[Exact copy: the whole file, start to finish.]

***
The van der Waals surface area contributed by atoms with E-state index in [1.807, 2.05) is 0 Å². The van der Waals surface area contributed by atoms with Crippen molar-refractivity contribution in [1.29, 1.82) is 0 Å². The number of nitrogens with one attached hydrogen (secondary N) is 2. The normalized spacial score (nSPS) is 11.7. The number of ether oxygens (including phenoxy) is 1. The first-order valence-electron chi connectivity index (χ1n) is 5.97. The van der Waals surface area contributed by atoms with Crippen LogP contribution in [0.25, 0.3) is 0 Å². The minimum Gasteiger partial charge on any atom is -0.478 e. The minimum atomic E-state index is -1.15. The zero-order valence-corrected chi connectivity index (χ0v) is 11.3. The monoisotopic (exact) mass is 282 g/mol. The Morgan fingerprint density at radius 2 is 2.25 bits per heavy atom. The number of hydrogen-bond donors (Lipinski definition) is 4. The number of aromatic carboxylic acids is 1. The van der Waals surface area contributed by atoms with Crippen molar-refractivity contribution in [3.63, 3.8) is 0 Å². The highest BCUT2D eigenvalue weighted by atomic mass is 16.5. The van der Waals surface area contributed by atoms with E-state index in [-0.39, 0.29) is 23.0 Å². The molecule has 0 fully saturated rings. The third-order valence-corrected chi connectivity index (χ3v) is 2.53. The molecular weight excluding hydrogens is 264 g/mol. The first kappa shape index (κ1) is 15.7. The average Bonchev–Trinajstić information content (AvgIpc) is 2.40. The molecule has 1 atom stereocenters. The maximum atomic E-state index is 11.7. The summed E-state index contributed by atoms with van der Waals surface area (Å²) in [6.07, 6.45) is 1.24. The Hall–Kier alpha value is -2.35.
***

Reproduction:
The van der Waals surface area contributed by atoms with E-state index in [1.807, 2.05) is 0 Å². The van der Waals surface area contributed by atoms with Crippen molar-refractivity contribution in [1.29, 1.82) is 0 Å². The number of nitrogens with one attached hydrogen (secondary N) is 2. The normalized spacial score (nSPS) is 11.7. The number of ether oxygens (including phenoxy) is 1. The first-order valence-electron chi connectivity index (χ1n) is 5.97. The van der Waals surface area contributed by atoms with Crippen LogP contribution in [0.25, 0.3) is 0 Å². The minimum Gasteiger partial charge on any atom is -0.478 e. The minimum atomic E-state index is -1.15. The zero-order valence-corrected chi connectivity index (χ0v) is 11.3. The monoisotopic (exact) mass is 282 g/mol. The Morgan fingerprint density at radius 2 is 2.25 bits per heavy atom. The number of hydrogen-bond donors (Lipinski definition) is 4. The number of aromatic carboxylic acids is 1. The van der Waals surface area contributed by atoms with Crippen molar-refractivity contribution in [3.63, 3.8) is 0 Å². The highest BCUT2D eigenvalue weighted by atomic mass is 16.5. The van der Waals surface area contributed by atoms with E-state index in [-0.39, 0.29) is 23.0 Å². The molecule has 0 fully saturated rings. The third-order valence-corrected chi connectivity index (χ3v) is 2.53. The molecular weight excluding hydrogens is 264 g/mol. The first kappa shape index (κ1) is 15.7. The average Bonchev–Trinajstić information content (AvgIpc) is 2.40. The molecule has 1 atom stereocenters. The maximum atomic E-state index is 11.7. The summed E-state index contributed by atoms with van der Waals surface area (Å²) in [6.07, 6.45) is 1.24. The Hall–Kier alpha value is -2.35.